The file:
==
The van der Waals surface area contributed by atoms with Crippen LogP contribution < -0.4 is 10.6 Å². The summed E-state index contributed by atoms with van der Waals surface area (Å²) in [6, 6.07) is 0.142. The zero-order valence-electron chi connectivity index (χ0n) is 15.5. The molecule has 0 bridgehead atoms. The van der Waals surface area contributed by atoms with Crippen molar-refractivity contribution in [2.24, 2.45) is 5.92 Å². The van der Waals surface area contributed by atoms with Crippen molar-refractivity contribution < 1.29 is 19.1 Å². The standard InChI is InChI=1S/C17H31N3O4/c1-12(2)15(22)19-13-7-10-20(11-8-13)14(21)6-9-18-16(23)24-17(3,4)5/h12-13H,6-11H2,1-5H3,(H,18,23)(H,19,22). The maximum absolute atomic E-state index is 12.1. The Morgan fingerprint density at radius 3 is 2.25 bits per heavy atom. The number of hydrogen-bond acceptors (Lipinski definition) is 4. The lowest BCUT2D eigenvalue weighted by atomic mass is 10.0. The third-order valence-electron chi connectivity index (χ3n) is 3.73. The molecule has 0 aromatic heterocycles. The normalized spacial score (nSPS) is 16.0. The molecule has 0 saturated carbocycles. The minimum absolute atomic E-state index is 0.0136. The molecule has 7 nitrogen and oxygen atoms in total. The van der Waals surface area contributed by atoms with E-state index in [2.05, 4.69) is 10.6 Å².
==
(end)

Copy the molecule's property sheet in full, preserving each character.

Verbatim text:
The van der Waals surface area contributed by atoms with Crippen LogP contribution < -0.4 is 10.6 Å². The summed E-state index contributed by atoms with van der Waals surface area (Å²) in [6, 6.07) is 0.142. The zero-order valence-electron chi connectivity index (χ0n) is 15.5. The molecule has 0 bridgehead atoms. The van der Waals surface area contributed by atoms with Crippen molar-refractivity contribution in [2.24, 2.45) is 5.92 Å². The van der Waals surface area contributed by atoms with Crippen molar-refractivity contribution < 1.29 is 19.1 Å². The standard InChI is InChI=1S/C17H31N3O4/c1-12(2)15(22)19-13-7-10-20(11-8-13)14(21)6-9-18-16(23)24-17(3,4)5/h12-13H,6-11H2,1-5H3,(H,18,23)(H,19,22). The maximum absolute atomic E-state index is 12.1. The Morgan fingerprint density at radius 3 is 2.25 bits per heavy atom. The number of hydrogen-bond acceptors (Lipinski definition) is 4. The lowest BCUT2D eigenvalue weighted by atomic mass is 10.0. The third-order valence-electron chi connectivity index (χ3n) is 3.73. The molecule has 0 aromatic heterocycles. The normalized spacial score (nSPS) is 16.0. The molecule has 0 saturated carbocycles. The minimum absolute atomic E-state index is 0.0136. The molecule has 7 nitrogen and oxygen atoms in total. The van der Waals surface area contributed by atoms with E-state index in [2.05, 4.69) is 10.6 Å².